Today, the driving force behind the self-determination movement are Catalans in their fifties and above. They have taken up a cause that had once belonged to the young. After Francoism, Independentism was associated with young rebelliousness and the left wing, inherited from the anti-dictatorship movements. It was considered dated or ‘behind the times’ to demand independence, rather than settling for the devolution granted to Catalonia after the end of the dictatorship. For 25 uninterrupted years, the Catalonia regional government was in the hands of Convergence and Union (CiU): a conservative nationalist coalition that was pro-devolution, and today is pro-independence. “You’ll grow up,” became such a typical phrase for parents to say to their pro-independence sons and daughters, that it ended up in the lyrics of a famous Catalan ‘90s rock band.
The financial crisis, which has impoverished the accommodated middle class and hit Spanish youth particularly hard, has changed all this. Today, the parents and grandpas of an angry ‘no-future’ generation lead the Catalan self-determination movement, joining the young. As Roger Palà, a well-known Catalan journalist in his thirties, said once to me: “we were always pro-independence” and then, suddenly, “the aunties wore a Mohican.” Those who fought against Francoism, those who believed in the Spanish transition to democracy after Franco’s death in 1975, said ‘enough’.
“They are paying, every day, a very high price for being Spanish citizens.”
Montserrat Guibernau, the author of several books on nationalism and nations without state, explains that “the political culture in Spain still carries a strong influence from the years of Francoism.” Her view is not uncommon. The obstinacy of the Spanish government in denying any meaningful response to the demands for greater autonomy for Catalonia is based on the argument that it challenges ‘Spanish unity’, which is a Francoism concept. With the advent of democracy in Spain, the people expected a fairer democratic and economic system. Guibernau has argued there is also a generational change: “younger generations educated in democratic Spain feel and are convinced that they are entitled to decide upon their political future, and this is new. They don’t understand how it is that young people can vote in Scotland and cannot vote in Catalonia.”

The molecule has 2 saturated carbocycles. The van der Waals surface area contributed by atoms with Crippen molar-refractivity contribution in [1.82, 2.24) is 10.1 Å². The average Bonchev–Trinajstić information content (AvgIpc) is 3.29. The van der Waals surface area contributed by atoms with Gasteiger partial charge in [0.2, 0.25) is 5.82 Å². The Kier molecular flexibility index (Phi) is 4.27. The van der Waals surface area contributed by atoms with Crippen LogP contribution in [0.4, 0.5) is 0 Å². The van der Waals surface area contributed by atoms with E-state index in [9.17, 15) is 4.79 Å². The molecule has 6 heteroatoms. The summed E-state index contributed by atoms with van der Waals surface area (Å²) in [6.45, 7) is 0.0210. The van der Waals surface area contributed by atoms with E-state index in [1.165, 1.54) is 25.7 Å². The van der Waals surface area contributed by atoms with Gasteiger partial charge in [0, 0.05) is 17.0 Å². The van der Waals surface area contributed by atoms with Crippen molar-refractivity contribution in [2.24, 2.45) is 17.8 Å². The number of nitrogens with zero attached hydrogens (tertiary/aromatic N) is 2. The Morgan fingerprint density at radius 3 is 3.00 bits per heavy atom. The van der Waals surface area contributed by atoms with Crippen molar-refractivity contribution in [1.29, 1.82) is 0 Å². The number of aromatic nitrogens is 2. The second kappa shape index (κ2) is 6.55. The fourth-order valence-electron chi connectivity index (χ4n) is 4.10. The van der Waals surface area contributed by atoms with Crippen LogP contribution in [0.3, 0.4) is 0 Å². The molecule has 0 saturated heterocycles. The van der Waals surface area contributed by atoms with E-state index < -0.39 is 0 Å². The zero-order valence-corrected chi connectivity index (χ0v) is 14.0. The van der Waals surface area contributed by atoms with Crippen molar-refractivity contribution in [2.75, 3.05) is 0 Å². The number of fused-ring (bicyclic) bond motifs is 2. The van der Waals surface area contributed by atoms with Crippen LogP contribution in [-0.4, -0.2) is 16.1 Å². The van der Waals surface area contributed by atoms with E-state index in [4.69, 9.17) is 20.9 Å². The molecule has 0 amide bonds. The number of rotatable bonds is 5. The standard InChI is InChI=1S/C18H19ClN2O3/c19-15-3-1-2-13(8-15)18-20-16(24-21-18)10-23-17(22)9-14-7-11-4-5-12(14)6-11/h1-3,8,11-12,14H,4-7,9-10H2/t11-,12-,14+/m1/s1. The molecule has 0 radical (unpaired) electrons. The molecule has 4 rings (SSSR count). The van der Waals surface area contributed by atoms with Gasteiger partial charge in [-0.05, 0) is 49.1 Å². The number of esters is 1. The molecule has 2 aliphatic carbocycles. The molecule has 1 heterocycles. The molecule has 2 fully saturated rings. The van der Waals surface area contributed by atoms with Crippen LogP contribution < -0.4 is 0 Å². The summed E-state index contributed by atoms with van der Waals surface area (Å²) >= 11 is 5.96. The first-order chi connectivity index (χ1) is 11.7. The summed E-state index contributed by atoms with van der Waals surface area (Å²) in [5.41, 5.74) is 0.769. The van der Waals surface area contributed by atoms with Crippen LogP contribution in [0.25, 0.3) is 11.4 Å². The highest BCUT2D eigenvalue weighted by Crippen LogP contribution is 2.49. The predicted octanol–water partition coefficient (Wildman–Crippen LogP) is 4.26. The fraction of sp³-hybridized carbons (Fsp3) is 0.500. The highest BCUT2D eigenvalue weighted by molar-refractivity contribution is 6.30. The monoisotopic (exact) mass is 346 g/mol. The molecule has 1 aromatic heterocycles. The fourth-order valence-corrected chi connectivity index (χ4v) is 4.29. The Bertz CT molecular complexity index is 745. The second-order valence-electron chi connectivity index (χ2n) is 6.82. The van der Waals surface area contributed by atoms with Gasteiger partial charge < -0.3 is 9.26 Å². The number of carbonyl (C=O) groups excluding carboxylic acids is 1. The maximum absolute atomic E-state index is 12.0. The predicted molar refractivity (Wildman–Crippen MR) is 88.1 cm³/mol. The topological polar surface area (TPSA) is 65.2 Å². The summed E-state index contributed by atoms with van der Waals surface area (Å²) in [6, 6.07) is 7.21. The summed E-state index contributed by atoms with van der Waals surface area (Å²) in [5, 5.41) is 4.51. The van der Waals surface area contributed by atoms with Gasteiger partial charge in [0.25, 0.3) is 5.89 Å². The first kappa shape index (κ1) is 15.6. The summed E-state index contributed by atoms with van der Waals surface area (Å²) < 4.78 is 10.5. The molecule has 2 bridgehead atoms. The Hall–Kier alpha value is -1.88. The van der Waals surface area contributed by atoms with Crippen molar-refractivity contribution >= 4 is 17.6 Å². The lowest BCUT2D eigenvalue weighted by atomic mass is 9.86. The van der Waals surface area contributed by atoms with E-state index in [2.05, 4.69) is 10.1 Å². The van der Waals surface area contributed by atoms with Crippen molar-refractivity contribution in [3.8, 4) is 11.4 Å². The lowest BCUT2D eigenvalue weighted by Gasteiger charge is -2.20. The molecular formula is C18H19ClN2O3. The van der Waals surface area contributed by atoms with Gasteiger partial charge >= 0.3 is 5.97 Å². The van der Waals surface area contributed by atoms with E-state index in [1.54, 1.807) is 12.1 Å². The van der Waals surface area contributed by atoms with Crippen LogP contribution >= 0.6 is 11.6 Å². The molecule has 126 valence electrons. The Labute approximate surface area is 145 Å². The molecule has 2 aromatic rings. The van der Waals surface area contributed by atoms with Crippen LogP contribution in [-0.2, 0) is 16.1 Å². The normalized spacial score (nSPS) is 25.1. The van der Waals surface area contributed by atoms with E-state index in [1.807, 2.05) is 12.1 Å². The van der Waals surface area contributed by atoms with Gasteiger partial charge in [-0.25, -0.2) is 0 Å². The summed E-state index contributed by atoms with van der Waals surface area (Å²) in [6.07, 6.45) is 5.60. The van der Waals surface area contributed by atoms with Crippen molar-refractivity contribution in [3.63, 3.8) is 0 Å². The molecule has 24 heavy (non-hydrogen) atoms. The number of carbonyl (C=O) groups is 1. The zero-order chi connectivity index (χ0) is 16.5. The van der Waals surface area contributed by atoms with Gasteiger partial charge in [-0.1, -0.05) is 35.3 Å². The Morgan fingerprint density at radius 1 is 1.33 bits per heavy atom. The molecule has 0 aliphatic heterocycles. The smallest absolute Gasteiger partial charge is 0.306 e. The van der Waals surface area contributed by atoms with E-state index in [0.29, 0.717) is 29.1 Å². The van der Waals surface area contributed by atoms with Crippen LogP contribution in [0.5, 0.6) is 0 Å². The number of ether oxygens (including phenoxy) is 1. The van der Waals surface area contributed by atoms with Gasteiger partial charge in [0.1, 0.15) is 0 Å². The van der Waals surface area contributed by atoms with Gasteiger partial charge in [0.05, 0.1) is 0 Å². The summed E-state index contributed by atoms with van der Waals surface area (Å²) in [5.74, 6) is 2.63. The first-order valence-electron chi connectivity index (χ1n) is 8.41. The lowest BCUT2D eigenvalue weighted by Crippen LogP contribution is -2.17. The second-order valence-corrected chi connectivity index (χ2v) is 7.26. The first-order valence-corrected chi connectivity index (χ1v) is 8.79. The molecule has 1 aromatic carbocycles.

The price of Spanish ‘unity’
“When Catalonia becomes independent, we will all have ice-cream for dessert,” jokes a journalist in his thirties, who’s struggling to make a living in Barcelona. His young colleagues laugh and congratulate one of their peers who just signed a temporary contract with a foreign media company. “A contract!? So that still exists!” jokes one of them, who supplements his pay from journalism and funds from his last book with a waiter’s job. In October 2014, Catalonia had 19 per cent unemployment and Spain was at 23 per cent, while youth unemployment was at 46.9 per cent and 52 per cent respectively. On the night of the referendum, on the Spanish TV channel La Sexta, the Catalan songwriter and anti-Francoism icon Lluis Llach said that the same discontentment expressing itself in the new political party Podemos, has translated in Catalonia into pro-independence feeling.